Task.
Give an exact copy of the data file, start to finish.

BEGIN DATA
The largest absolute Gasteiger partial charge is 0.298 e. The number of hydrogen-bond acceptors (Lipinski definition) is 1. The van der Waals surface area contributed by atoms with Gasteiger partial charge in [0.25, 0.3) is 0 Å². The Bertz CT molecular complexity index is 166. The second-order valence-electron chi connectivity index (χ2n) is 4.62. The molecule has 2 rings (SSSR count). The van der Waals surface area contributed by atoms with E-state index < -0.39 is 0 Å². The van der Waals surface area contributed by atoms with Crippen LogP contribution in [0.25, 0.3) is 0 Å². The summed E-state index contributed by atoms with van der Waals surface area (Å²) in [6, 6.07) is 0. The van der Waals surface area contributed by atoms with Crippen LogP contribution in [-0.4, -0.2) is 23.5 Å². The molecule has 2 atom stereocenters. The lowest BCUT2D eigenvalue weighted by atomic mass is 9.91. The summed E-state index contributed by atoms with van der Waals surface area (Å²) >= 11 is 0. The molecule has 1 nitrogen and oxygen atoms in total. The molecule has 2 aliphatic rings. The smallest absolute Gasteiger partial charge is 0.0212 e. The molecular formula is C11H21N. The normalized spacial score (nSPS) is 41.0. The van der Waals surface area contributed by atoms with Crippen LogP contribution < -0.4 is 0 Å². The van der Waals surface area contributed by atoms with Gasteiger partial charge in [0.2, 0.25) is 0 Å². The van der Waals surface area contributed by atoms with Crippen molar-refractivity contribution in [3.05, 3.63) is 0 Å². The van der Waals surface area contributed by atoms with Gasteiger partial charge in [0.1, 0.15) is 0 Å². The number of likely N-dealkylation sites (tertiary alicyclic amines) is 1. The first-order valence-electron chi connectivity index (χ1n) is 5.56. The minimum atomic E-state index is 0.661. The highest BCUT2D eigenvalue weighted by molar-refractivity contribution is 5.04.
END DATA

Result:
The largest absolute Gasteiger partial charge is 0.298 e. The number of hydrogen-bond acceptors (Lipinski definition) is 1. The van der Waals surface area contributed by atoms with Gasteiger partial charge in [0.25, 0.3) is 0 Å². The Bertz CT molecular complexity index is 166. The second-order valence-electron chi connectivity index (χ2n) is 4.62. The molecule has 2 rings (SSSR count). The van der Waals surface area contributed by atoms with E-state index < -0.39 is 0 Å². The van der Waals surface area contributed by atoms with Crippen LogP contribution in [0.25, 0.3) is 0 Å². The summed E-state index contributed by atoms with van der Waals surface area (Å²) in [6, 6.07) is 0. The van der Waals surface area contributed by atoms with Crippen LogP contribution in [-0.4, -0.2) is 23.5 Å². The molecule has 2 atom stereocenters. The lowest BCUT2D eigenvalue weighted by atomic mass is 9.91. The summed E-state index contributed by atoms with van der Waals surface area (Å²) >= 11 is 0. The molecule has 1 nitrogen and oxygen atoms in total. The molecule has 2 aliphatic rings. The smallest absolute Gasteiger partial charge is 0.0212 e. The molecular formula is C11H21N. The normalized spacial score (nSPS) is 41.0. The van der Waals surface area contributed by atoms with Crippen LogP contribution < -0.4 is 0 Å². The van der Waals surface area contributed by atoms with Gasteiger partial charge in [0.2, 0.25) is 0 Å². The van der Waals surface area contributed by atoms with Crippen molar-refractivity contribution in [3.05, 3.63) is 0 Å². The van der Waals surface area contributed by atoms with Gasteiger partial charge in [0.1, 0.15) is 0 Å². The number of likely N-dealkylation sites (tertiary alicyclic amines) is 1. The first-order valence-electron chi connectivity index (χ1n) is 5.56. The minimum atomic E-state index is 0.661. The highest BCUT2D eigenvalue weighted by molar-refractivity contribution is 5.04.